The BBC is hoping to establish an open industry platform to enable internet television services. The project is codenamed Canvas. Erik Huggers, the director of future media and technology at the corporation, gave a few details in an interview at the Mipcom show in Cannes. The BBC is also planning to use Adobe AIR to provide a cross-platform download client.

“The iPlayer has been a great success story,” said Erik Huggers. “We’re also interested in making it available on devices on the go and in the living room.” The catch-up programming is already available on a number of mobile devices and on the Nintendo Wii, Sony PS3 and via Virgin Media cable television. The problem that the BBC faces lies in making a different version available for every possible device.

“Can there be an open IPTV standard that device makers can adopt to enable direct to consumer delivery of on-demand content in the living room?” he asked. “An open IPTV standard that comes with a simple to use navigation paradigm, taking the lessons that we’ve learned elsewhere into consideration.”

“We get to a world of what I would call platform-neutral publishing,” he said. “Can you therefore publish to all these devices without having to build multiple different implementations?”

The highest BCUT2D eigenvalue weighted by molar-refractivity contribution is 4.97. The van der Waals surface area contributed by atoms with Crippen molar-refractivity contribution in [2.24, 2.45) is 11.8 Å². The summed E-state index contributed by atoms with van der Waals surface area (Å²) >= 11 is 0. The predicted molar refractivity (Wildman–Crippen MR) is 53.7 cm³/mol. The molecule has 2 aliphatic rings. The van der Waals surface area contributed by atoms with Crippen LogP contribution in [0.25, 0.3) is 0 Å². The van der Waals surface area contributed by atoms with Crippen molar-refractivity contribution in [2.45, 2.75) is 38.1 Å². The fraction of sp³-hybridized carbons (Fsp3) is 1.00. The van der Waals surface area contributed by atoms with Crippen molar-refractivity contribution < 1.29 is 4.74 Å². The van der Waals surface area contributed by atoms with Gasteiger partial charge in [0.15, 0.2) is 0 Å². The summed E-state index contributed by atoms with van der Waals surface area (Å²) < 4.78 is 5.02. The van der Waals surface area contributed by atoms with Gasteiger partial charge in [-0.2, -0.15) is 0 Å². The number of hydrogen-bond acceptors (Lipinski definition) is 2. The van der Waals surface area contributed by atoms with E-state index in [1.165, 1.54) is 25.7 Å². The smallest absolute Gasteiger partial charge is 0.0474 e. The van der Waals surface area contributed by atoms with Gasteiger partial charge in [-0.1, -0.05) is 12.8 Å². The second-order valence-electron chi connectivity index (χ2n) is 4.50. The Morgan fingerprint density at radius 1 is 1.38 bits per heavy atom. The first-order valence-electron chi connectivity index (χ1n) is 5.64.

He emphasised that while this is an exciting topic, it is dependent on approval from the BBC Trust and that there is nothing formal planned at this stage.

“There is a lot of technology that needs to come to bear to make this work in an open environment,” he said.”My best guess is that it is a year to a year and a half away if everything is approved.”

Could this be a way for Kangaroo, to find its way onto the television screen? The joint venture video initiative between the BBC, ITV and Channel 4 is currently under investigation by the Competition Commission.

Ashley Highfield, now the head of Kangaroo, speaking in a later session, said he did not expect any favours from his successor at the BBC. He said: “I would be more than happy to get on to an open box and then let the best man win.”

Separately, the BBC is planning to use the Adobe Air Integrated Runtime to make downloads available across Windows, Mac and Linux platforms for the first time. Currently, while programmes can be streamed using Adobe Flash, higher quality downloads are only available using Microsoft Windows Media. The new downloads will still be protected with digital rights management.

Since making programmes immediately available as streams, the number of streams exceeds the number of downloads by a ratio of 13:1. That is partly due to the need to install a download manager that only works with Microsoft Windows.

The Adobe AIR platform allows the creation of a single application that can be installed in a Windows, Mac or Linux runtime environment.